Harbinger #21 (Valiant): Though I enjoy Joshua Dysart’s writing in general, my interest in Harbinger has been ebbing and flowing for the last few months as it pulled out of a crossover and a certain VR arc that I wasn’t fond of, but it’s come back strong recently. As the team picks up the pieces and continues their struggle against Harada, the things I love about Dysart’s writing have returned. It’s nimbly written, there’s a strong LA/West Coast vibe that he writes from a position of personal knowledge, and the young characters feel fresh, contemporary, and relevant, true to the ages and experiences they supposedly stem from. The interpersonal relationship stuff is totally on point in this issue. Clayton Henry is a nice match for Dysart’s style and, short of the coup it would be to have Clayton Crain, it’d be great if he settled into the regular series artist. Grade A-.

Astro City #9 (DC/Vertigo): Kurt Busiek and Brent Anderson continue to impress me with this title and hold my attention. I was telling someone at the LCS today that the “old” Astro City never did much for me back in the day, my youthful surface readings had me thinking it was a pretty vanilla and watered down shared universe knock-off, but in my old age now, maybe I’m picking up more of the nuance and poignancy. The end was somehow a little clumsy for me, but right up until then, this storyline with Winged Victory has been a particularly great examination of feminism, fame, power, and perception, and how they all converge. The interlude about Japanese internment camps on the West Coast was also an interesting story-within-a-story, calling to mind the stories my grandfather used to tell me of not only Japanese-Americans, but Italian-Americans also being interred here in California. Grade A-.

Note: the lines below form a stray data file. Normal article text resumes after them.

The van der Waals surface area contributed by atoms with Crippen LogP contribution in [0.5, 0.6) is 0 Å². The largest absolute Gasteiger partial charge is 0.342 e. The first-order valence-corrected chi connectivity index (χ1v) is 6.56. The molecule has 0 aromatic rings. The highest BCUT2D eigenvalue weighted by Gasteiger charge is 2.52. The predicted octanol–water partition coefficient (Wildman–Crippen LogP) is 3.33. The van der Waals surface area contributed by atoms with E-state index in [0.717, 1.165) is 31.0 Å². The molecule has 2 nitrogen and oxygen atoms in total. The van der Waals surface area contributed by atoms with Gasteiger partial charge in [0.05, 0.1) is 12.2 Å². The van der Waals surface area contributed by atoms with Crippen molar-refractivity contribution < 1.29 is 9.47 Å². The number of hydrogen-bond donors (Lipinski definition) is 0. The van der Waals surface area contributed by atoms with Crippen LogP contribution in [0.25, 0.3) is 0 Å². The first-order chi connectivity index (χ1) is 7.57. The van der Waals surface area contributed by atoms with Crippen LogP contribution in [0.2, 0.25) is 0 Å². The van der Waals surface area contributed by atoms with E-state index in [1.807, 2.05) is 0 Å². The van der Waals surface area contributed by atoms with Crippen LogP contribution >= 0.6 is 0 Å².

Think Tank #12 (Image): I’m still impressed with how willing Matt Hawkins is to push the envelope with tensions. He basically has China and the United States on the brink of World War III here, with Russia and India ready to jump into the fray. It does seem as if things de-escalate quickly and neatly, but it marks the end of the black and white era for this title. Rahsan Ekedal brings out a lot of emotion and dynamism in his black and white art, so I can only imagine that with a new #1 on the horizon, full color art, and hopefully the continuation of the dense backmatter, more people will hop onto this title and ensure it sticks around for a while. Grade A-.

She-Hulk #1 (Marvel): Charles Soule has a successful legal practice as I understand it, so the lawyering shit is all kinds of authentic in this, something I truly enjoyed. It’s also a smart, if transparent, marketing move to essentially “Hawkeye” this title (as they’re doing with a couple other – Winter Soldier, Black Widow, etc.) by the humorous grounding of otherwise larger than life characters. I will say that Pulido’s art didn’t do it for me 100% of the time, with some instances that just looked off, with weird angles, clunky faces, or just awkward inconsistencies. It’s too bad, I wish the art was just a little stronger and stood up to what I feel is Soule’s best work for hire project so far. It’s pretty damn fun, something I will definitely pursue in trade, but am on the fence for in terms of making a rare exception to my Marvel/DC no fly rule for the creators I’m loyal to. Grade B+.
Injustice: Gods Among Us: Year Two #2 (DC): There weren’t as many shocking moments in this issue as I’ve become accustomed to in the previous, because it’s largely dedicated to set-up in order to propel this arc with the introduction of Sinestro and the Guardians, but I still find it more enjoyable than any of that shared universe pap in the New52. The art is clean and clear, and I enjoy how all of the action feels bold and consequential when it’s not conducted under the constraints of continuity. People make understandable decisions, people take sides, and people die. It runs the idea of superheroes out to its likely horrible denouement. For that, it’s important in a way that the rebooted ad infinitum mainline universe can never quite achieve. Grade B.